IT WAS great to see the car parks full at Burnham Beeches for New Year’s Day, with dozens of local families starting the year with a breath of fresh air and a ramble through this extraordinary 540-acre nature reserve.
It may get dark quite early, with the car parks closing at around 4.30pm, but the weather was dry and mild enough for youngsters to enjoy throwing leaves in the air and a small army of assorted canines to be rushing excitedly around the woodland paths.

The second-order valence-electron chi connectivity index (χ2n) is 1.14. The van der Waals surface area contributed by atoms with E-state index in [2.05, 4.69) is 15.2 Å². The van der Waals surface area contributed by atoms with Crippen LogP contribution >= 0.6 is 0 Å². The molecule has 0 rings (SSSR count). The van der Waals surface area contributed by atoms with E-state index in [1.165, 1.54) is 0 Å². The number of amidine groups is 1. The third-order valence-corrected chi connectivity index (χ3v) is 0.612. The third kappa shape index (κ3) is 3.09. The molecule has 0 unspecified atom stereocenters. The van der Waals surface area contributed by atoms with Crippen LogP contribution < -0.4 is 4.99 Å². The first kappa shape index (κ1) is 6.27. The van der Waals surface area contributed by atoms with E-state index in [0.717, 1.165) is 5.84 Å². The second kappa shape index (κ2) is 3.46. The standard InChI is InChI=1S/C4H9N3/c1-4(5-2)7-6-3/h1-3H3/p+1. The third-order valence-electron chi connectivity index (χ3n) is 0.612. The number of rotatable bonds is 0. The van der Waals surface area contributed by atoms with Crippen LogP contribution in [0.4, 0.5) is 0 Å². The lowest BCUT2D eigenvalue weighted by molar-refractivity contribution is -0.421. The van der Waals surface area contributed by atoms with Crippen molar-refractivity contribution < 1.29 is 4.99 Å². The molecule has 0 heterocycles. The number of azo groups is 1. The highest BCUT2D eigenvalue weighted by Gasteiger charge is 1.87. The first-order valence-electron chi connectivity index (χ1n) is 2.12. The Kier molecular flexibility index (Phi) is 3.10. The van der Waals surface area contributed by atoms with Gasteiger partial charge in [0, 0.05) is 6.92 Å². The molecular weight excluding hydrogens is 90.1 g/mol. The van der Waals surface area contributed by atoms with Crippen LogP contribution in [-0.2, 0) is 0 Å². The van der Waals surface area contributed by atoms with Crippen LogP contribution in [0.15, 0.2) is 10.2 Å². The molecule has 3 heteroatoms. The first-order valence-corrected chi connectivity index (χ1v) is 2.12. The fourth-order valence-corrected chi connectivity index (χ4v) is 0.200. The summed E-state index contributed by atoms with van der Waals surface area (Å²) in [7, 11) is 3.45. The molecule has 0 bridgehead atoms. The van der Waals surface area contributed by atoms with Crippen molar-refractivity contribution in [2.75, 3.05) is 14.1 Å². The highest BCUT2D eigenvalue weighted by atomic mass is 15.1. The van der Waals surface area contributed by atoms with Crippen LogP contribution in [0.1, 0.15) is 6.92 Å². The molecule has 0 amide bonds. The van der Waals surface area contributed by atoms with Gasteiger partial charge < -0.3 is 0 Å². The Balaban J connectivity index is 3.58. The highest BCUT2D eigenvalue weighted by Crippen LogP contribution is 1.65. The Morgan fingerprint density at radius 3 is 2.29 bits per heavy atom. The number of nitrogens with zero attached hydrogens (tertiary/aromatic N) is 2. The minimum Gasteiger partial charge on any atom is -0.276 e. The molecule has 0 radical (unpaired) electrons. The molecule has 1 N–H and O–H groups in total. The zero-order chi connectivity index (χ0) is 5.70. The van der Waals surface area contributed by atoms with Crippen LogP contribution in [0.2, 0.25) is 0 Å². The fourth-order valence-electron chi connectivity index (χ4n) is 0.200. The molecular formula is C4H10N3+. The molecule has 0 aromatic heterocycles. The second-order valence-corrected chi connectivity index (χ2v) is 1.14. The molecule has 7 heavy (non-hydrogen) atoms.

More ambitious walkers can embark on a two-hour 8km history trail that provides a living history lesson about the ancient trees and monuments scattered around this landscape – including the 700-year-old Druids Oak and Iron Age hill fort.
Always a popular place for family walks, picnics and Sunday school outings, the reserve grew in popularity after 1880 when visitors from London could pick up a bus service from Slough station which stopped at tea rooms on the south western boundary of the site.
It seems odd to think of Victorian families enjoying the same sort of New Year’s Day ramble here more than a century ago – and perhaps even odder to ponder how many of the same trees they might have seen!
A downloadable map includes information about the reserve’s history and wildlife.